Building Client Content Editorial Calendars

By | June 15, 2012
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Content Editorial CalendarContent is the fuel behind every inbound marketing campaign. It can be used to attract site visitors when they are actively seeking information on a particular product or service, position company representatives as industry experts, nurture leads through the buying cycle and more.

However, effective content production requires a well-thought out strategy and processes for keeping writers on task and deadline. This is why we recommend creating content editorial calendars for your clients that clearly outline what is to be produced, when it will be published and who is responsible.

Transparency, Responsibility and Strategic Execution

By planning content topics and plans 1-3 months in advance for your clients’ campaigns, you can:

  • Get the agency and client on the same page. Agreed-upon activities eliminate the back-and-forth of one-off topic approvals, saving time.
  • Keep content production consistent. When deadlines and responsibilities are assigned, both the agency and the client are more likely to buckle down and get it done.
  • Clearly, outline responsibilities. In some cases, the agency and the client may both produce content on behalf of the organization. In others, the client may only provide final approval. A content calendar makes sure everyone knows what their roles are and when their services will be needed, so that they can plan their time accordingly.
  • Better tie content to strategy. In planning content in advance, you ensure that it aligns with your goals and other marketing activities. It’s no longer a scramble for topic ideas at the last minute, but instead a well-thought out plan for publishing that connects with overall objectives.

Essential Elements

There are numerous platforms in which you can house your editorial calendar, but we prefer either Google Docs or 37 Signals’ Basecamp. Both enable you to easily collaborate with clients during development and execution stages. 

That said, no matter where your editorial calendar is built, we recommend the following elements be included within it: 

  • Title — Strive to make it relevant, yet catchy.
  • Type of Content — E.g. blog post, ebook, whitepaper, etc.
  • Description — Overview the content at a high level, including target audiences, main goals and associated KPIs.
  • Publishing Date Use this to map out timelines for production and client review.
  • Involved Parties — Include both agency and client responsibilities in the production process. Make sure people clearly understand their roles.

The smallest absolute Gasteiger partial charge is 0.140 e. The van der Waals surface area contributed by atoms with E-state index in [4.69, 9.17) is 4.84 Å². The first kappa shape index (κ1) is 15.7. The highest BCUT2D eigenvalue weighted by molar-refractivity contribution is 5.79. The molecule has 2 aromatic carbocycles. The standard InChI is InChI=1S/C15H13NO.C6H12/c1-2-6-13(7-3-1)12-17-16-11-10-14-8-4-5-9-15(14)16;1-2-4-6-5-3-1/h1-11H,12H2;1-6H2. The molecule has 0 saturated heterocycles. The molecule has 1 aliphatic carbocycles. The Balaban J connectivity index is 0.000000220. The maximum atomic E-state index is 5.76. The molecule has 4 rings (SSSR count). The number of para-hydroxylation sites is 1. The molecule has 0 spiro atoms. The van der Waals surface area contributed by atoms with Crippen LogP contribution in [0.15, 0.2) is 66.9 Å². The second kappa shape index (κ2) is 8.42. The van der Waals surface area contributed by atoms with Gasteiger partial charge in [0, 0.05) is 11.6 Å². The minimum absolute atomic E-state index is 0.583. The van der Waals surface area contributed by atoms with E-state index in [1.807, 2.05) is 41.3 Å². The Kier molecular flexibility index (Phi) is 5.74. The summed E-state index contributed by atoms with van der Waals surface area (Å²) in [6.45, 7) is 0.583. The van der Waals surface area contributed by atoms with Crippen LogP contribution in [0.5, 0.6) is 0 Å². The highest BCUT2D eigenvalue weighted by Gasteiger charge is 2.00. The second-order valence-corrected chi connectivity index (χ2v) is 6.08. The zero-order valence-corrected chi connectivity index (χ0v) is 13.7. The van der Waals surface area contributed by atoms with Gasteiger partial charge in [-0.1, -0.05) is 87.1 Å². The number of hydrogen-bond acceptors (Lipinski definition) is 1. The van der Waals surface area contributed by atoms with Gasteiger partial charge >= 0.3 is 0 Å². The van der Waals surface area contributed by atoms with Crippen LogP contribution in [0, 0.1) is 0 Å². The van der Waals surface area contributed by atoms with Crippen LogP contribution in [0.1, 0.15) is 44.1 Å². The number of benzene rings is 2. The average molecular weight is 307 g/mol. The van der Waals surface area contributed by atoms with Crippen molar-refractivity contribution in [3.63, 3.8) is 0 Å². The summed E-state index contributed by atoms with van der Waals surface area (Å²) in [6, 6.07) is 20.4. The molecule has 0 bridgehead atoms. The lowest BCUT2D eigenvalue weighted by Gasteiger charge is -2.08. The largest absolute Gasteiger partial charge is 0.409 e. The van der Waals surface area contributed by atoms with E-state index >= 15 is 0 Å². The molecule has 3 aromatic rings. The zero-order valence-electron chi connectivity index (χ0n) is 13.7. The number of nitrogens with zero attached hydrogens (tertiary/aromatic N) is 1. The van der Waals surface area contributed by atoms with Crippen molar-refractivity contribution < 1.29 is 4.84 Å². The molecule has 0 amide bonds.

• Associated Keywords — List high-priority keywords that you want to be sure are included in the piece for optimization purposes.
  • Related Media Opportunities — Does the piece relate to an upcoming media editorial calendar opportunity? If so, take note in the calendar.
  • Distribution Plans — For larger content projects, include high-level distribution plans in the calendar for easy reference. Flesh details out in accompanying strategy documents, if needed.

Mapping Out Content

When building a client content strategy, and selecting topics and formats, look at the big picture and how the content can drive real results. Consider:

  • What goals are we trying to achieve? For example, does the client want to increase sales in a particular market segment or for a specific product? Or, are you looking to draw repeat purchases from an existing customer base? Your content should always tie back to a particular goal and KPIs.
  • Who are we trying to reach? Does planned content address target audiences’ pain points, and provide actionable solutions? Does the client have content for every stage of the buying process?
  • How does the content tie into other marketing activities? What are your distribution plans? Do you need additional content to enhance existing or planned lead nurturing campaigns, advertising promotions, upcoming events or other content projects?
  • What trends and topics are generating industry buzz? What are target audiences talking about and interested in? Does your client have expertise that can be shared to join into the conversation?

Note: While it’s important to map content out in advance, you must also be flexible. Sometimes, market trends and timely news require you to adjust your publishing schedule to respond.

How Do You Manage Content?

As discussed in The Marketing Agency Blueprint, content marketing is one of the largest opportunities for agency growth, as strong content services are a “rare and valuable asset in the new ecosystem.”

What processes do you use to map out client content and keep publishing schedules on track? Share them below.

Image Credit: sun dazed

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